Grain Health Foods Toasted Muesli claims to be "delicious and nutritious". But gram for gram, it contains about the same amount of fat and sodium as a bowl of corn chips. With added sugar, it's a far cry from what you'd expect from a "health food" cereal.
Swiss physician Maximilian Bircher-Benner, credited as the creator of muesli, would probably be aghast at many of the products in stores today. The muesli Bircher-Benner served to his patients as a health tonic 100 years ago consisted largely of rolled oats, finely grated apple, and a few nuts.
Rolled oats are still a staple ingredient. But our survey of 75 products found many contain extra oils and sweeteners that increase the fat and sugar content (see "Muesli tables, below"). Despite muesli's health halo, it frequently includes ingredients you wouldn't want in a "healthy" breakfast food.
The oats, nuts and seeds in muesli mean it can be higher in fat than other breakfast cereals. Nutritionists say the fat from these ingredients is usually good "unsaturated" fat. However, many manufacturers are upping the fat content by pouring in vegetable oils.
For example, nuts and seeds are listed as the largest ingredients in Cec's Homestyle Products Gluten Free Muesli. But the fourth largest ingredient is rice bran oil. This muesli was a whopping 40 percent fat.
On average, the 75 products we assessed contained 11.9g of total fat per 100g. Of this, 2.8g was saturated fat. By comparison, 100g of plain wholegrain rolled oats contain 5g of total fat with 1g saturated fat.
Most of the products we bought also had added sugars. Sixty had high levels of sugar – 15g or more per 100g. The average was 18.7g.
Sugar turned up in a variety of guises. Hubbards Thank Goodness Gluten Free Berry Muesli not only listed sugar but also honey, golden syrup and fruit juice concentrates. Some cereals also contained fruit sweetened with sugar.
Low-sodium was the only one of our criteria that most products met. The majority had 120mg of sodium (or less) per 100g. Just 12 had higher levels – and these tended to contain processed corn and rice flakes, which have added salt.
Missing Information: Manufacturers must list the average amount of key nutrients (per serve and per 100g) to help consumers compare products and make healthier food choices. One product, Purebread Organic Muesli Crunchy Granola, didn't include all the required nutrition info. The company told us it was "rebranding soon" and will amend its packing to comply with the regulations.
Oat cereals such as muesli can be a good breakfast choice. Oats are a source of fibre and contain other important nutrients. But they're a far less attractive option when manufacturers start ladling in unnecessary fats and sugars.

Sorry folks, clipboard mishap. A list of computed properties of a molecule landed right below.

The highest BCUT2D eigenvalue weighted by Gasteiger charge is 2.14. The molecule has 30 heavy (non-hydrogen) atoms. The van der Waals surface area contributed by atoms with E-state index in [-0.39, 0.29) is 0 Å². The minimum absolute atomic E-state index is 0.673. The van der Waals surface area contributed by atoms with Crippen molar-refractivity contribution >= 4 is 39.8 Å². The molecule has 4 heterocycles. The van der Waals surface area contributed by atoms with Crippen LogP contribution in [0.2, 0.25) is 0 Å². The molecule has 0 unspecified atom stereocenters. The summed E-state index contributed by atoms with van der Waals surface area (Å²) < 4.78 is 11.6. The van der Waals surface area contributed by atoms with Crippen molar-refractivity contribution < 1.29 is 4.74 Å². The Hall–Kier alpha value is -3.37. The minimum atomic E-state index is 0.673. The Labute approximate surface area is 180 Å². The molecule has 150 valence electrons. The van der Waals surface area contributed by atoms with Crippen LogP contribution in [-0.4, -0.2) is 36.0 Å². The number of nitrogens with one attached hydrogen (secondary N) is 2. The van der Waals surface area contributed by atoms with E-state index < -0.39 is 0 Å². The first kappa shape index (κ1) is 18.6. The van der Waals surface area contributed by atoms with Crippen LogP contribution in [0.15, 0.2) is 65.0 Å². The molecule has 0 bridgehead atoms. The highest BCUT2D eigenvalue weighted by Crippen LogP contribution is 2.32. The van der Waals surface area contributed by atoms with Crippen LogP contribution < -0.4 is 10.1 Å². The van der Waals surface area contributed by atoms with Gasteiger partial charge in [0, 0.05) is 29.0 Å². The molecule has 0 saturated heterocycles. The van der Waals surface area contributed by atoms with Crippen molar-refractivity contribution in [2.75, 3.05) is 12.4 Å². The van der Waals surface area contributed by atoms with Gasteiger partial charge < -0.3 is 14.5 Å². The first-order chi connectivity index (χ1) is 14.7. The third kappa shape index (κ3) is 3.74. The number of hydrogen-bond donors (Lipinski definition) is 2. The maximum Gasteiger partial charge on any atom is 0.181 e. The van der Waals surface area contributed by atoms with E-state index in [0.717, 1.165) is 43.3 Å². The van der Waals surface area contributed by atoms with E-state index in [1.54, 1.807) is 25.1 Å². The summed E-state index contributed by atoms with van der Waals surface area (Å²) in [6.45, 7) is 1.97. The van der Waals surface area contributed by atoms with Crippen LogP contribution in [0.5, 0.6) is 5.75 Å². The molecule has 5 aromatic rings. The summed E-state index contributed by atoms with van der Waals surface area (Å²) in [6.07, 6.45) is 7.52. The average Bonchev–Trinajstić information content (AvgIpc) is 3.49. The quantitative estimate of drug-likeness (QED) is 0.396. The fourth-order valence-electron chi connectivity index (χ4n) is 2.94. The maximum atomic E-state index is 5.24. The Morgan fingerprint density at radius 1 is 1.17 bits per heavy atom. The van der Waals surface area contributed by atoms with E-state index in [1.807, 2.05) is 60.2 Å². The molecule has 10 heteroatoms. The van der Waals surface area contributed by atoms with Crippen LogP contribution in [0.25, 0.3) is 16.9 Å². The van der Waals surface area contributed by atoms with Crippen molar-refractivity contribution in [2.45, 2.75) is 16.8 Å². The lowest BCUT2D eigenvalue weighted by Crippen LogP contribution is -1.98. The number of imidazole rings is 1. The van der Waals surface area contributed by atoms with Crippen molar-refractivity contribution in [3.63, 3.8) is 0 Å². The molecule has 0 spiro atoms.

If you want to avoid high-fat, high-sugar mueslis, you'll need to check the nutrition information panel on the pack. Our table lists 12 products that had less-than-average amounts of fat and sugar. They also met our low-sodium target.
Two of the 12 are bircher-style mueslis: Brookfarm Gluten Free Bircher and Ceres Organics Bircher Original Muesli. Bircher muesli is traditionally soaked overnight in water or milk. Ceres also suggests soaking its muesli for 10 minutes or using it to make hot porridge. The Brookfarm Gluten Free Bircher, which doesn't contain oats, can be soaked for 30 minutes or overnight.
Some of the other cereals in this group may not be quite what you'd expect from muesli. While Hubbards Berry Berry Lite Light Muesli contained fruit (sultanas and dried apple), it also contained "fruit pieces" made from puree. These are more like fruit leather rather than pieces of real fruit.
This cereal, as well as Freedom Foods Apple and Blueberry Crunchola, and Woolworths Homebrand Traditional Muesli, also didn't contain any nuts or seeds.
Muesli sales are growing and were worth $34.8 million in the year to January 2012, up 3.4 percent on the previous year. New products, particularly tarted-up "gourmet" mueslis, have helped spur sales. Competition for shelf space has also seen manufacturers expand their product range.
There's huge variation in the price of products now available. The cheapest product we bought (Budget Tropical Muesli) was $2.55 per 500g.
At the other end of the scale, Brookfarm Gluten Free Bircher muesli and Cec's Homestyle Products NZ Gluten Free Muesli both retailed for a high $17.86 per 500g.
Products that have more fruits and nuts or more-expensive varieties are usually dearer. Sultanas tend to be the main fruit in mueslis at the cheaper end of the market.
But paying more doesn't necessarily mean you're getting a "healthier" product. If you want a muesli without all the extra oils and sugars, your best bet may be to make it at home.
- Manufacturers have a long way to go to satisfy consumers looking for a lower-fat lower-sugar option. Reducing the use of vegetable oils and sweeteners would be a start.
- If you're buying muesli, don't be swayed by its health halo. Your best guide is the nutrition information panel and the ingredients list on the pack. We'd like to see front-of-pack "traffic light labelling" to make it easier for consumers to choose.